In the coming decades, the world will become even more urban and populous. The second quarter of the twenty-first century will be dominated by the need to retool economies to serve more people, decarbonise, adapt to climate change, and improve resilience in the face of viruses, cyber threats and other sources of fragility.
Leaders across the private and public sectors – including local governments – will, in turn, grapple with how the automotive, aerospace, and transport and logistics sectors can innovate and grow in the face of these headwinds.
The mobility industry is experiencing a major transformation in operations and mindset. It is moving from the ‘heavy footprint’ model of the twentieth century, characterised by physical, mass-produced, carbon-intensive assets, to the ‘light footprint’ model of the twenty-first, characterised by personalised and shareable mobility technology and software, alongside integrated, interconnected systems.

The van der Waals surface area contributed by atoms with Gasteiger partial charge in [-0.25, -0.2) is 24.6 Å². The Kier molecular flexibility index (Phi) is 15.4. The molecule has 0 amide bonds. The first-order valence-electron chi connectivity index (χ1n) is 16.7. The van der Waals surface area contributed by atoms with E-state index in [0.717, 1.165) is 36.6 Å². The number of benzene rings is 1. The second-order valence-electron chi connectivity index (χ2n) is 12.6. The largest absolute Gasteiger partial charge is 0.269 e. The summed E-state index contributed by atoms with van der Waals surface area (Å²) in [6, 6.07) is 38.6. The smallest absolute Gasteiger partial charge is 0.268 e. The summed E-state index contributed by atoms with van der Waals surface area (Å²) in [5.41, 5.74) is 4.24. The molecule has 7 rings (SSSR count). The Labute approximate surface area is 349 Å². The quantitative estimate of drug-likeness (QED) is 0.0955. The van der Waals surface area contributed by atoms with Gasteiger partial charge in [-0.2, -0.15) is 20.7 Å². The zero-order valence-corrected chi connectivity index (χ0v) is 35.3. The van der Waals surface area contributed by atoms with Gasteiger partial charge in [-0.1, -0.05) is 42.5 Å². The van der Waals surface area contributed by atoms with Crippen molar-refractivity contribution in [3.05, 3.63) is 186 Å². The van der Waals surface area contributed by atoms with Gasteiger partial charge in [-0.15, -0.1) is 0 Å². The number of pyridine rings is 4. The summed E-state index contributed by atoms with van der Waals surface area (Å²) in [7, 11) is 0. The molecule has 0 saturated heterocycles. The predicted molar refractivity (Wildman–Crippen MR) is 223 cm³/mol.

Trends and changes encompass not just the movement of people but goods, services and data as well. Navigating the tension and evolution of both legacy and emergent systems will require agility, adaptation, and a wide range of expertise.
Noisy debate will continue to play out across the industry, asking: How can the mobility sector respond to evolving consumer expectations to influence and lead a transformation towards cleaner, more connected and collaborative systems?
To make sense of the debate, we have created three interconnected article series focusing on interrelated aspects of mobility transformation.